Preparing for the 100 Year Storm and Wondering if the Three Simultaneous Nuclear Crises are an Accident? (Part 2/2)
Right now, mother nature seems to be assaulting 3 nuclear sites in the United States, one at Los Alamos and two in the state of Nebraska, all within the same time period. The web, social networks and media are burning up with activity about the news of these events and will certainly put 2011 into the history books. A quick web search turns up thousands upon thousands of results including video, photos and reports.
A first page result on Google showed a series of conferences being held around the world to discuss how we can prevent these nuclear accidents from happening in the future. For example, the International Atomic Energy Agency (IAEA) recently held a five-day Ministerial Conference on Nuclear Safety in Vienna in late June focused on the events of Fukushima. The purpose of the conference: "To learn lessons from the accident and to strengthen nuclear safety." Conference video and summaries can be found on the IAEA website.
Below are maps of the Commercial Nuclear Power Reactors and Research/Test Reactors that currently reside within the US. The maps were created by The United States Nuclear Regulatory Commission (NRC) and their website provides a myriad of additional content that may be of interest.
Three Simultaneous Nuclear Accidents: Is this a fluke, or is there something behind this?
This may indeed be a fluke but there is another theory. At present, the US is experiencing bizarre weather including tornadoes, historic flooding, and even massive forest fires. These floods and fires, in turn, are threatening our nuclear sites. There may be a thread that links all these together. Much of the weather pattern in the US is governed by the collision of cold, arctic air from Alaska and Canada that sweeps down due to the jet stream, with the moist, warm air from the Gulf of Mexico. The boundary where these two large air masses collide forms a corridor which cuts across the US, extending from Texas and the Southwest all the way through the Midwest and onto New England.
Right now, there are two disturbances in this crucial collision. The first is La Nina, which periodically generates cold air in the Pacific. La Nina is apparently distorting the jet stream, causing it to move further over the Midwest. But also, the Gulf of Mexico is heating up by about 2 degrees, carrying more moist air over the Southeast. So the collision of these two large air masses is largely responsible, many scientists believe, for the unusual weather, which is generating monster rain storms, tornadoes, and massive flooding, due to more moisture in the air.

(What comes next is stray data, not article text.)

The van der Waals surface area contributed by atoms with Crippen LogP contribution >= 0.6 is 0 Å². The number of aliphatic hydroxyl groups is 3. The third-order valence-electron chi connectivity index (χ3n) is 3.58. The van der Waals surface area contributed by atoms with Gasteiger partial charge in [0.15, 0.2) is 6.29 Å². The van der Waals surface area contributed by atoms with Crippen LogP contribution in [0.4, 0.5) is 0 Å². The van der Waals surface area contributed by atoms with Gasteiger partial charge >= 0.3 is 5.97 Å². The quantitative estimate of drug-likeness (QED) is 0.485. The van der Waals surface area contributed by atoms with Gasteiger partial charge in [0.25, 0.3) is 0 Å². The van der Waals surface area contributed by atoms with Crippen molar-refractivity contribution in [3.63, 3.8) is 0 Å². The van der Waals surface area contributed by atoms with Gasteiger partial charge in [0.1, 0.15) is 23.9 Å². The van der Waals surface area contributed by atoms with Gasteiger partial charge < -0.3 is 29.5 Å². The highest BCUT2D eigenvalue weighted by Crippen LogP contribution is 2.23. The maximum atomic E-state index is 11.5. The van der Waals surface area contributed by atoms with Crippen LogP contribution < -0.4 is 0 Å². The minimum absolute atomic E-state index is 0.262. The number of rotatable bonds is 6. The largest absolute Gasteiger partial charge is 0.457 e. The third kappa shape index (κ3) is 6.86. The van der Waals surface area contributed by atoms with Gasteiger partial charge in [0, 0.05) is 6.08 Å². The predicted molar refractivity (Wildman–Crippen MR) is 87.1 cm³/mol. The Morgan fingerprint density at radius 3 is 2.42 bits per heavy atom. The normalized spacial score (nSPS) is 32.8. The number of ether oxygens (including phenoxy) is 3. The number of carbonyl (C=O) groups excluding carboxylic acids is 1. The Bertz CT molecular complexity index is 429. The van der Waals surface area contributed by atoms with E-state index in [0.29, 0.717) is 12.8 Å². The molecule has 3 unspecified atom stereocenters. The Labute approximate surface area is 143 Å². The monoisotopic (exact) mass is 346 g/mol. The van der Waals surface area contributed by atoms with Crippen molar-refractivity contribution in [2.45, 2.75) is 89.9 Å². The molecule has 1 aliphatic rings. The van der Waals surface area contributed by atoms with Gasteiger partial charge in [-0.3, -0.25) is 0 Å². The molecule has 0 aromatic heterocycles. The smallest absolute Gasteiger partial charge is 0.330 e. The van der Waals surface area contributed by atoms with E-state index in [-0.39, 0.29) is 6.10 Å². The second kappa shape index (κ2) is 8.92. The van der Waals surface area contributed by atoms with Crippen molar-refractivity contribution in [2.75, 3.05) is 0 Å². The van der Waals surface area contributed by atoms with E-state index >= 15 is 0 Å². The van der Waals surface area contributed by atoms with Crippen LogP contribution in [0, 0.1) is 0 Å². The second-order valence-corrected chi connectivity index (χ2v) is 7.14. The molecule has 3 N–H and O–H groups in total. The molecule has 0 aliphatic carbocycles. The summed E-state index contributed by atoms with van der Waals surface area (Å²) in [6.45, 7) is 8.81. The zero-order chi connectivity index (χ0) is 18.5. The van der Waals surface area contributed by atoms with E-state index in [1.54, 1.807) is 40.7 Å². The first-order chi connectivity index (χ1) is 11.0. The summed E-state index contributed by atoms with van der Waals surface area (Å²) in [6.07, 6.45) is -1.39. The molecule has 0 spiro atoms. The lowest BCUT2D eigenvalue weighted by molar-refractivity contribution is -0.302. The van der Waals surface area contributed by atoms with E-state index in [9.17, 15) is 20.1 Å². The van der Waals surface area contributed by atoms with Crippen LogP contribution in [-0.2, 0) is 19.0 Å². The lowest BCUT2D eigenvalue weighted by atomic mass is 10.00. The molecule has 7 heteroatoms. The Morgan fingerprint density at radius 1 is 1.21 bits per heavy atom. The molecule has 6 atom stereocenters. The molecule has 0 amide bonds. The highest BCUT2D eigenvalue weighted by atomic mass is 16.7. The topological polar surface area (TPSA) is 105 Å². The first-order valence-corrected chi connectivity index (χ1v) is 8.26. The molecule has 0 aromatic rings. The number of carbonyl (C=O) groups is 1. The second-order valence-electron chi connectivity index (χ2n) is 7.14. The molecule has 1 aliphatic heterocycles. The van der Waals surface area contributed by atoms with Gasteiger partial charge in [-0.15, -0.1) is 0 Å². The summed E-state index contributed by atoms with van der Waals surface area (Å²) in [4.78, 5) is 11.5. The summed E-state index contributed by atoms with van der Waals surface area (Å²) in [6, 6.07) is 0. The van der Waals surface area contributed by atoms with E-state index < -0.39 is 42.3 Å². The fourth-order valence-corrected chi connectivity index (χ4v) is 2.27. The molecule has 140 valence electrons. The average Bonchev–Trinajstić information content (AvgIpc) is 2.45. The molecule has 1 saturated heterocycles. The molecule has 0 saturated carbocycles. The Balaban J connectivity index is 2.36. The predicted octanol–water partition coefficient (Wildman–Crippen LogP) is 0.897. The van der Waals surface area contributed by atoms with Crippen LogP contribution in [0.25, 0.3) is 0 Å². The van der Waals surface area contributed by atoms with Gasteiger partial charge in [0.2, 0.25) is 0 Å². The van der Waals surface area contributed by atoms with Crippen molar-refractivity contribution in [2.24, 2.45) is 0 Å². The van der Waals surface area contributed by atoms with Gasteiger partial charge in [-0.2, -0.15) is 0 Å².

But why are historic levels of tornadoes and floods being recorded? No one knows.
La Nina comes back every few years, so this cannot explain the "100 year floods" and "100 year tornadoes." One possibility is that, on average, the Gulf of Mexico is carrying more moisture over the US, which could signal a historic change in our weather. This means that, on average, we could be experiencing not just "global warming," but more accurately global swings, e.g. flooding in one area and droughts in another. If this is correct (regardless of where this warming is coming from) it means that we might expect more floods to happen simultaneously with forest fires, which in turn can threaten farmland, homes, and nuclear power plants.
If so, there are many lessons.First, we have to factor in the "100 year storm" in all of our large construction projects. Engineers can no longer ignore the 100 year storm just because it will not happen in their life time or children's life time. The 100 year storm seems to be happening sooner than we thought. This will, in turn, make nuclear energy much less attractive. Second, we might have more "unprecedented" nuclear crises due to historically bizarre weather patterns.
This could change our very way of life.... Get used to it.
The Russian-built FEDOR was launched on a mission to help ISS astronauts.
Most people think human extinction would be bad. These people aren't philosophers.
- A new opinion piece in The New York Times argues that humanity is so horrible to other forms of life that our extinction wouldn't be all that bad, morally speaking.
- The author, Dr. Todd May, is a philosopher who is known for advising the writers of The Good Place.
- The idea of human extinction is a big one, with lots of disagreement on its moral value.
Picking up where we left off a year ago, a conversation about the homeostatic imperative as it plays out in everything from bacteria to pharmaceutical companies—and how the marvelous apparatus of the human mind also gets us into all kinds of trouble.
- "Prior to nervous systems: no mind, no consciousness, no intention in the full sense of the term. After nervous systems, gradually we ascend to this possibility of having to this possibility of having minds, having consciousness, and having reasoning that allows us to arrive at some of these very interesting decisions."
- "We are fragile culturally and socially…but life is fragile to begin with. All that it takes is a little bit of bad luck in the management of those supports, and you're cooked…you can actually be cooked—with global warming!"